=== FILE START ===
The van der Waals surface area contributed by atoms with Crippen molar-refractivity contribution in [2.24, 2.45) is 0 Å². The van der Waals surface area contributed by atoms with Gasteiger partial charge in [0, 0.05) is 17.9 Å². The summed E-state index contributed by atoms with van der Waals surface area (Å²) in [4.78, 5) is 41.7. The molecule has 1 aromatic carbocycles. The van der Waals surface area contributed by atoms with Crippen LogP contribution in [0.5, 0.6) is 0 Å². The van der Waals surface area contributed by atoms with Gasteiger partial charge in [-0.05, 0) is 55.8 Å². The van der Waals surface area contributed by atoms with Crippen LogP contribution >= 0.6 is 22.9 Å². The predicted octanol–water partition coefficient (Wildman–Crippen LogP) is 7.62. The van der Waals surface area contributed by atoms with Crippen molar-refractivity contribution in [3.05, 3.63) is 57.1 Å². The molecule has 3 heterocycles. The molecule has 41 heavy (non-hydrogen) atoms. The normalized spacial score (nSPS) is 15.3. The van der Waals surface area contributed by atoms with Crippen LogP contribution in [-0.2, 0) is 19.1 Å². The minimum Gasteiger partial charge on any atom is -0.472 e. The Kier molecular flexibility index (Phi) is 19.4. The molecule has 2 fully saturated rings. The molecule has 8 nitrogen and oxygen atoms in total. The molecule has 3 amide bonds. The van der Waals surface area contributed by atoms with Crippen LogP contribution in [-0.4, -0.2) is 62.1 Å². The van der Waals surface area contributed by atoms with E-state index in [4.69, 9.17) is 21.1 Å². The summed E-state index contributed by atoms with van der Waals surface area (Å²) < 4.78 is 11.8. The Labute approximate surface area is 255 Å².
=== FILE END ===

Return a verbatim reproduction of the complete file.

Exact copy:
The van der Waals surface area contributed by atoms with Crippen molar-refractivity contribution in [2.24, 2.45) is 0 Å². The van der Waals surface area contributed by atoms with Gasteiger partial charge in [0, 0.05) is 17.9 Å². The summed E-state index contributed by atoms with van der Waals surface area (Å²) in [4.78, 5) is 41.7. The molecule has 1 aromatic carbocycles. The van der Waals surface area contributed by atoms with Crippen LogP contribution in [0.5, 0.6) is 0 Å². The van der Waals surface area contributed by atoms with Gasteiger partial charge in [-0.05, 0) is 55.8 Å². The van der Waals surface area contributed by atoms with Crippen LogP contribution >= 0.6 is 22.9 Å². The predicted octanol–water partition coefficient (Wildman–Crippen LogP) is 7.62. The van der Waals surface area contributed by atoms with Crippen molar-refractivity contribution in [3.05, 3.63) is 57.1 Å². The molecule has 3 heterocycles. The molecule has 41 heavy (non-hydrogen) atoms. The normalized spacial score (nSPS) is 15.3. The van der Waals surface area contributed by atoms with Crippen LogP contribution in [-0.2, 0) is 19.1 Å². The minimum Gasteiger partial charge on any atom is -0.472 e. The Kier molecular flexibility index (Phi) is 19.4. The molecule has 2 fully saturated rings. The molecule has 8 nitrogen and oxygen atoms in total. The molecule has 3 amide bonds. The van der Waals surface area contributed by atoms with Crippen LogP contribution in [-0.4, -0.2) is 62.1 Å². The van der Waals surface area contributed by atoms with E-state index in [4.69, 9.17) is 21.1 Å². The summed E-state index contributed by atoms with van der Waals surface area (Å²) < 4.78 is 11.8. The Labute approximate surface area is 255 Å².